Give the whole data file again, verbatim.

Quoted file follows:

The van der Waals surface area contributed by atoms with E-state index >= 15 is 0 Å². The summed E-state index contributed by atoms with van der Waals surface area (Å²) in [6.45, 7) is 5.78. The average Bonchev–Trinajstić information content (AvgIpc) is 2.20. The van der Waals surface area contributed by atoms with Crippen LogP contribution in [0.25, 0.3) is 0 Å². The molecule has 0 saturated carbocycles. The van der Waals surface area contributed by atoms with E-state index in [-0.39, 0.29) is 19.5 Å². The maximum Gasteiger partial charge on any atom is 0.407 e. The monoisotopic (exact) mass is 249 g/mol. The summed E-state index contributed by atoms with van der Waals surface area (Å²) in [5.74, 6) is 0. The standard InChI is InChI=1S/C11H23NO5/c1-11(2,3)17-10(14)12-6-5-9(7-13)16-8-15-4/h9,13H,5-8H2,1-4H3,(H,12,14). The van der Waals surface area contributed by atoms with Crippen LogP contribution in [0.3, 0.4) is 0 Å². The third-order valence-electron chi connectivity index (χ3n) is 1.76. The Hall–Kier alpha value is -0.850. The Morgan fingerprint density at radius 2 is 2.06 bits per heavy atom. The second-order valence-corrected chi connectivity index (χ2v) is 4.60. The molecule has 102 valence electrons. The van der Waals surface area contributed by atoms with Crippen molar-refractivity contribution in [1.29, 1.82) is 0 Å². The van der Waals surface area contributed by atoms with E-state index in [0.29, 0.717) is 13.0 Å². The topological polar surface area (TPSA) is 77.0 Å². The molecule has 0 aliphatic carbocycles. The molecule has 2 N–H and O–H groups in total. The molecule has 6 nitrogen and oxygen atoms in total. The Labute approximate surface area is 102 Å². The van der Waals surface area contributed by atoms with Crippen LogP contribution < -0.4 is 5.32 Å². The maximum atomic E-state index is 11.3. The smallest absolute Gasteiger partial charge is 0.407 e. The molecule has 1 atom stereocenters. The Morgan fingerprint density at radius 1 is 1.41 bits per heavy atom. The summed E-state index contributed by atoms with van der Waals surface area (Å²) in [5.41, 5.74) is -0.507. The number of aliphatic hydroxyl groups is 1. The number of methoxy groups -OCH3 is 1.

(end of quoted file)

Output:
The van der Waals surface area contributed by atoms with E-state index >= 15 is 0 Å². The summed E-state index contributed by atoms with van der Waals surface area (Å²) in [6.45, 7) is 5.78. The average Bonchev–Trinajstić information content (AvgIpc) is 2.20. The van der Waals surface area contributed by atoms with Crippen LogP contribution in [0.25, 0.3) is 0 Å². The molecule has 0 saturated carbocycles. The van der Waals surface area contributed by atoms with E-state index in [-0.39, 0.29) is 19.5 Å². The maximum Gasteiger partial charge on any atom is 0.407 e. The monoisotopic (exact) mass is 249 g/mol. The summed E-state index contributed by atoms with van der Waals surface area (Å²) in [5.74, 6) is 0. The standard InChI is InChI=1S/C11H23NO5/c1-11(2,3)17-10(14)12-6-5-9(7-13)16-8-15-4/h9,13H,5-8H2,1-4H3,(H,12,14). The van der Waals surface area contributed by atoms with Crippen LogP contribution in [0.3, 0.4) is 0 Å². The third-order valence-electron chi connectivity index (χ3n) is 1.76. The Hall–Kier alpha value is -0.850. The Morgan fingerprint density at radius 2 is 2.06 bits per heavy atom. The second-order valence-corrected chi connectivity index (χ2v) is 4.60. The molecule has 102 valence electrons. The van der Waals surface area contributed by atoms with Crippen molar-refractivity contribution in [1.29, 1.82) is 0 Å². The van der Waals surface area contributed by atoms with E-state index in [0.29, 0.717) is 13.0 Å². The topological polar surface area (TPSA) is 77.0 Å². The molecule has 0 aliphatic carbocycles. The molecule has 2 N–H and O–H groups in total. The molecule has 6 nitrogen and oxygen atoms in total. The Labute approximate surface area is 102 Å². The van der Waals surface area contributed by atoms with Crippen LogP contribution < -0.4 is 5.32 Å². The maximum atomic E-state index is 11.3. The smallest absolute Gasteiger partial charge is 0.407 e. The molecule has 1 atom stereocenters. The Morgan fingerprint density at radius 1 is 1.41 bits per heavy atom. The summed E-state index contributed by atoms with van der Waals surface area (Å²) in [5.41, 5.74) is -0.507. The number of aliphatic hydroxyl groups is 1. The number of methoxy groups -OCH3 is 1.